The 2008 GMC Sierra came on the market during the world financial crisis's harsh times in three body shapes, and the most convenient dual-use vehicle was the 1500 Crew Cab.
GMC was no rookie on the pickup game since it built vehicles for over a century and its specialty was on the utility-vehicles segment. The Sierra was already on its third generation, and thanks to its crew-cab version, it was a good choice for those who needed a truck for work and an outdoor vehicle for the weekend with their families. It was built on the T900 platform, which proved to be much better than the one it replaced it.
Like its predecessor, the Sierra was available in a few body versions, starting with a chassis-cab and going up to the big crew-cab version. Its raked windshield at 57 degrees decreased the wind noise and the aerodynamic resistance, increasing the fuel-efficiency. To add a more dynamic appearance, the Sierra featured flared wheel-arches. For the Crew Cab version, GMC offered the Sierra with a few bed length options, depending on the owner's needs.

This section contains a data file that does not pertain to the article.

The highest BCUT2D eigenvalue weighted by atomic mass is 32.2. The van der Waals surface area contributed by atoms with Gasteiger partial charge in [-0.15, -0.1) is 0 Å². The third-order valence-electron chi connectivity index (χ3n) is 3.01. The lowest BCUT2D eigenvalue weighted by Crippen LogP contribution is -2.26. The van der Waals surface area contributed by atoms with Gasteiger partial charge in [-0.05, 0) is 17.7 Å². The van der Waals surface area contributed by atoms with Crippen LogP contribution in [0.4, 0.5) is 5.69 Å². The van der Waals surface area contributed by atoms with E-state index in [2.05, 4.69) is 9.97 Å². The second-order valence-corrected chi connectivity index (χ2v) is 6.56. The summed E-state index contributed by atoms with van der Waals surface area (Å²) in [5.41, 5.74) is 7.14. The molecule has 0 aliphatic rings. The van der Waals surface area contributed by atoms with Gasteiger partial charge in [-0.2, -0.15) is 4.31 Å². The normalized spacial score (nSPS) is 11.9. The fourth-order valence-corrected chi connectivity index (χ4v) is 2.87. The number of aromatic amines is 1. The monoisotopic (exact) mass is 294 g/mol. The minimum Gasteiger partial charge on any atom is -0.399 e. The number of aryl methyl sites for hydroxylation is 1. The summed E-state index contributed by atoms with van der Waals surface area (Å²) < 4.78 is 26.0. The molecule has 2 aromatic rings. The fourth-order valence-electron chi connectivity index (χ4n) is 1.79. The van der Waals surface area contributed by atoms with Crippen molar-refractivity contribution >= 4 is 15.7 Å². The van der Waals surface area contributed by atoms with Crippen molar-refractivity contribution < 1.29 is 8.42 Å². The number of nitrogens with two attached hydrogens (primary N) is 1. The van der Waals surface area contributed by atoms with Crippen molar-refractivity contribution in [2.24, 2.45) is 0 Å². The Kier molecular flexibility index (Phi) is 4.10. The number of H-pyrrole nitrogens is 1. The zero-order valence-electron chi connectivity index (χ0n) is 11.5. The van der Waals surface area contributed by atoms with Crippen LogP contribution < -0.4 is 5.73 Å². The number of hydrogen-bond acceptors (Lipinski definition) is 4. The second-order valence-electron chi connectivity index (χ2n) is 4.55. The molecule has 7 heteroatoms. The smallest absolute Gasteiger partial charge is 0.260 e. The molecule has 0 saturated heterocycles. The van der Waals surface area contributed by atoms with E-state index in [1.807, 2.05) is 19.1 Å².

Inside, the Sierra offered room for up to five passengers. Thanks to the new platform, the carmaker was able to build a flatter floor in the rear. That led to an increase in legroom for those sitting on the bench. At the front, the driver and its passenger enjoyed a big dashboard with a flat front side and a center stack for the climate-control unit and the audio/infotainment system, depending on the options.
The manufacturer offered the Sierra with a choice of four engines paired as standard to a 4-speed automatic gearbox. It was available either as a 2WD or 4WD.